Views from the 41st to 45th are described as breath-taking and owners are able to mould the shell of the penthouses to their personal requirements and unique needs.

“Crowning The Leonardo is The Leonardo suite, a 3 300 square metre penthouse over three levels, located on the 47th floor, 46th floor and 45th floors. The Leonardo suite offers a private swimming pool overlooking Sandton, Gauteng,” says Foden

As the building grows taller the owners’ capital value increases and it’s legacy cements another building in the Sandton skyline.

Word on the street – street cred

The retail aspect of the building has also been presented in a unique way. According to Foden at Legacy, the retail spaces will be presented as a dynamic mix of medium-term luxury goods stores and short-term “pop-up store-type” high-end retail offerings.

Luxury and exclusivity are the words visitors will associate with the retailers. The differentiation of the retail space within the Leonardo is in the expectation, and indeed anticipation that comes with knowing that there is a distinct possibility that there will be a different mix of these high-end retail stores each time you visit the Leonardo.

Shoppers do not have to enter the building, however, to catch a glimpse of what may be on offer at any time, the 50 metre screen visible from Maude Street, will constantly be letting the outside world know what is on offer inside the luxury retail space.

The sky is the limit

When the chairman of Legacy Group Holdings, Bart Dorenstien, mentioned in reference to The Leonardo, that it was hopefully, “the start of something big,” it is hard to imagine he had this in mind.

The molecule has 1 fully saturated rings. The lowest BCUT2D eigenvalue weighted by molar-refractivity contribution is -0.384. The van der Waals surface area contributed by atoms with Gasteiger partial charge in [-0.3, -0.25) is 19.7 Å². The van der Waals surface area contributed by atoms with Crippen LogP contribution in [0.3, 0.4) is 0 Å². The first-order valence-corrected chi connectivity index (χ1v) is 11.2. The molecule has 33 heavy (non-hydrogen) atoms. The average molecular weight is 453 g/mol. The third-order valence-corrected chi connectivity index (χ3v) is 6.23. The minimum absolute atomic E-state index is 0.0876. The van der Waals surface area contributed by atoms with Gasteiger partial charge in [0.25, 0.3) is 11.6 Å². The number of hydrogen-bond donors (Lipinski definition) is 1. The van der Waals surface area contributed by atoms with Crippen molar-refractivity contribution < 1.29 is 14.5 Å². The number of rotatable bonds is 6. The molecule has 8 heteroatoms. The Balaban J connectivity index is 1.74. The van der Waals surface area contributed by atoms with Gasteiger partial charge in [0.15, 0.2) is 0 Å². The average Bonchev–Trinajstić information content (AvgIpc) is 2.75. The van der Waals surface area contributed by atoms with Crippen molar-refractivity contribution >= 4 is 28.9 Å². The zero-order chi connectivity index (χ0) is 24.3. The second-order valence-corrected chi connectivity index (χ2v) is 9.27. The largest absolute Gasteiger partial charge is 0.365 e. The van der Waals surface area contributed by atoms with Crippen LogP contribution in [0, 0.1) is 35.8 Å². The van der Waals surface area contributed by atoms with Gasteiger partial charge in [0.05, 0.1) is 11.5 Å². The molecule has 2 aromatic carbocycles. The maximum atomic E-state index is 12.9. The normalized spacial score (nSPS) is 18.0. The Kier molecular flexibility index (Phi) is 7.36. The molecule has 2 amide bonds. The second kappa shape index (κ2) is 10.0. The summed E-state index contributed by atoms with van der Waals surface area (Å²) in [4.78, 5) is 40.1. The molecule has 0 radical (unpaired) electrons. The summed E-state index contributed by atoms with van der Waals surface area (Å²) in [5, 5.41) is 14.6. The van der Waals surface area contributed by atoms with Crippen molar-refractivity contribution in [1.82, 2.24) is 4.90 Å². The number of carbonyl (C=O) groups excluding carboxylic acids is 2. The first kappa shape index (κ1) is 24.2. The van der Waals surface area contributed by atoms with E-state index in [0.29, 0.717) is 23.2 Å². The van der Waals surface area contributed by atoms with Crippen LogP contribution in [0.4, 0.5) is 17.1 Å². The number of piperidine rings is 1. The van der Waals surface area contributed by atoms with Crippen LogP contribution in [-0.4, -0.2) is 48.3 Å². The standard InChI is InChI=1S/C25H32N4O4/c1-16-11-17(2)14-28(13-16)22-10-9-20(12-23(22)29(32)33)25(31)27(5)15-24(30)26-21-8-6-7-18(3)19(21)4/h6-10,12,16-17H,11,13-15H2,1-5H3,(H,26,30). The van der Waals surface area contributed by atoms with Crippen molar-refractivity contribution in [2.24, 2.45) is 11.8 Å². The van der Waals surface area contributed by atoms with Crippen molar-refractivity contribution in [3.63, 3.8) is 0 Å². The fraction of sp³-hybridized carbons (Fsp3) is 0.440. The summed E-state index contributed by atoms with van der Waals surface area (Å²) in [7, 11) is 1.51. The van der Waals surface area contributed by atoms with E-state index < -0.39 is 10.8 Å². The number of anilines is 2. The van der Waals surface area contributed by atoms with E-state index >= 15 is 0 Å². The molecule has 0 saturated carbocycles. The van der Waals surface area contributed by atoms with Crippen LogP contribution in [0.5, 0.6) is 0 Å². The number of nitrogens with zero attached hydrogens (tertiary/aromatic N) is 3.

Here are some numbers:

• R3 billion investment • Hotel room cost per night, R7 250 or R54 000 per month • 56 Floors in total, including ground floor • 234m high • Building area 125 500m² • Concrete: 55 763m³, weighing 139 407t • Steelwork: 9 170t • External tiling total area of Dekton: 12 986m2 • Glazing total area 28 064m2 • 410 000m LV wiring • 10 500m LV Cable • 1 300m MV Cable • 552m Busbar • 80 000 metre of fibre optics • 1 251 parking spaces • 6 050 steps to get to the top of the building • 1m wide rainwater collection on the side of the building

Looking back, and up

Director Co-Arc International Architects, Patrick McInerney, outlined to CNBC Africa that the undertaking had its challenges, “Having started with the basement, and getting tenants for the basement, we started building up in phases - making each of those phases a commercially viable system, allowing it to become the tallest one in Africa.”

Structural challenges were overcome using modern engineering techniques in order to overcome the “slenderness ratio” issue. “In the event of a failure, they are suspended from the floors above.”

Although the tower may lose its title to similar buildings under development across Africa, McInerney stresses, “The important thing for us is that it is a good property development in a good place.”

With the development being aimed at high net worth individuals, McInerney is confident that the space will be taken up quicker than expected, which is, “a sign that Africa is on the rise.”

McInerney says they are proud of what they have achieved, ”the tallest building being built (and) in times that are rather difficult.”